Class envy is a huge threat to the poor and the needy.
Read to the end to understand my meaning. Often, the best thing we can do for the poor is to not simply help them today but to empower them to help themselves and seek to break the cycles of poverty.
I write of this from personal experience from living in poverty. Without going into too many details, I’ve lost almost everything I owned twice in a lifetime. The first time was after my parent’s divorce and a scandal involving my father. The second time was 13 years ago, a year after my husband and I started our own digital arts business. Our home and business burned on a Saturday night. Our kids were ages 5 and 7. That Sunday morning, we went to church in borrowed clothes and borrowed shoes, without a home or livelihood but with no idea where we would sleep that night or how we would provide for our children.
Add to that I’ve been on my own since age 18. I’ve spent time as a couch surfer because I had no home, I spent a month sleeping on the living room floor of a friend’s apartment because I had no home, and have gone hungry because the cupboards were bare and the refrigerator was empty.
So I discuss class envy from the perspective of someone who’s pulled herself out of poverty by her bootstraps – on more than one occasion.
I am thankful for many people who stepped up and helped us in many different ways. If I tried a lifetime, I couldn’t pay their generosity forward.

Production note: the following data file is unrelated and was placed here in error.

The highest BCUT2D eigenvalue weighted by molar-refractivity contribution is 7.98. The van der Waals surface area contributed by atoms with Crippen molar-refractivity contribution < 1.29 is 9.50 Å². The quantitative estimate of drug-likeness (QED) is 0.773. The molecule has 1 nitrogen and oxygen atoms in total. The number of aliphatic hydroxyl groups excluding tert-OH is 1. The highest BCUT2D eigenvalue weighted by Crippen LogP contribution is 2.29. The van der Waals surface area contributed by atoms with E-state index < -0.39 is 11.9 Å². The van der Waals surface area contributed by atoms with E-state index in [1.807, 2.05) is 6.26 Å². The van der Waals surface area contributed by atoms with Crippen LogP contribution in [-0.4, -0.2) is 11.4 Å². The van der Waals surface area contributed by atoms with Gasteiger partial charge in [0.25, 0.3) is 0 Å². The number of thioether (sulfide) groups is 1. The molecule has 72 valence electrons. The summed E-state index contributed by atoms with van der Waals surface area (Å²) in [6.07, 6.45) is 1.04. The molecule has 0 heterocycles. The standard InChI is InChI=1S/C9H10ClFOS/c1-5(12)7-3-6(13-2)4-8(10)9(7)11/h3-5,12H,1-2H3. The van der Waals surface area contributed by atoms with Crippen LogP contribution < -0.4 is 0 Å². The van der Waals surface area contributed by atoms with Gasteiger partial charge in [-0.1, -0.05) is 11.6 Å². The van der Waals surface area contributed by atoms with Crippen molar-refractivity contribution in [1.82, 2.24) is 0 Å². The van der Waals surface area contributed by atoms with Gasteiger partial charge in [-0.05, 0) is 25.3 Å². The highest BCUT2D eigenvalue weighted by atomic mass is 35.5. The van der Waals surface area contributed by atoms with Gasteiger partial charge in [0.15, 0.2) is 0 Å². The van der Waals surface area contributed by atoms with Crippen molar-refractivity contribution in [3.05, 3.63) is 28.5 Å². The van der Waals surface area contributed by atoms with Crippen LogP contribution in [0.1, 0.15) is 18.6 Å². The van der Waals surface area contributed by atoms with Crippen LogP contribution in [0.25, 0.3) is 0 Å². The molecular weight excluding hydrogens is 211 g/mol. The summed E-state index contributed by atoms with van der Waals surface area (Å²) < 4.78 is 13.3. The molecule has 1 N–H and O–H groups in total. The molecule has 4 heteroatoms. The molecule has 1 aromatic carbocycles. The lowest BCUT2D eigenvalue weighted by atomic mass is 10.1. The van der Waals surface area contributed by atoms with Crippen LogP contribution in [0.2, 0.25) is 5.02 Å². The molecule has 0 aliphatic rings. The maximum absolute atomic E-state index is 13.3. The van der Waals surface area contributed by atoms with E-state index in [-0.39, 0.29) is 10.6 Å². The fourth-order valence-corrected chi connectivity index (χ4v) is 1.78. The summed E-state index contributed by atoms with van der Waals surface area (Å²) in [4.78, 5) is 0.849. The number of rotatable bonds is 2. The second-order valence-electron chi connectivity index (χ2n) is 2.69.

One of the greatest things they gave me was encouragement and confidence, as well as opportunities for our family to work ourselves out of messes. We rebuilt our home and business. When the economy went south in 2008, we kept the business going and scrambled every way we possibly could to get through it.
If we had wasted time and energy on class envy, we wouldn’t have had enough left over to find solutions. Every moment spent resenting those who have more, who drive a nicer car, or live in a nicer home is a moment that could have been better spent savoring what we do have and working to tend our own gardens.
Further, class envy makes us focus on what we don’t have instead of what we do have. Resentment and anger do not breed solutions for poverty. They merely exacerbate it. Victimology does nothing to help those who are victims. It merely perpetuates and worsens the cycles that put them there.
Finally, often those who have more than we do also give more than we do. Many do not share all they do with their time, talent, and treasure to help others.
One of the commandments was not to covet our neighbor’s goods. It makes sense and is one of the smartest strategies we can adopt in the war on poverty.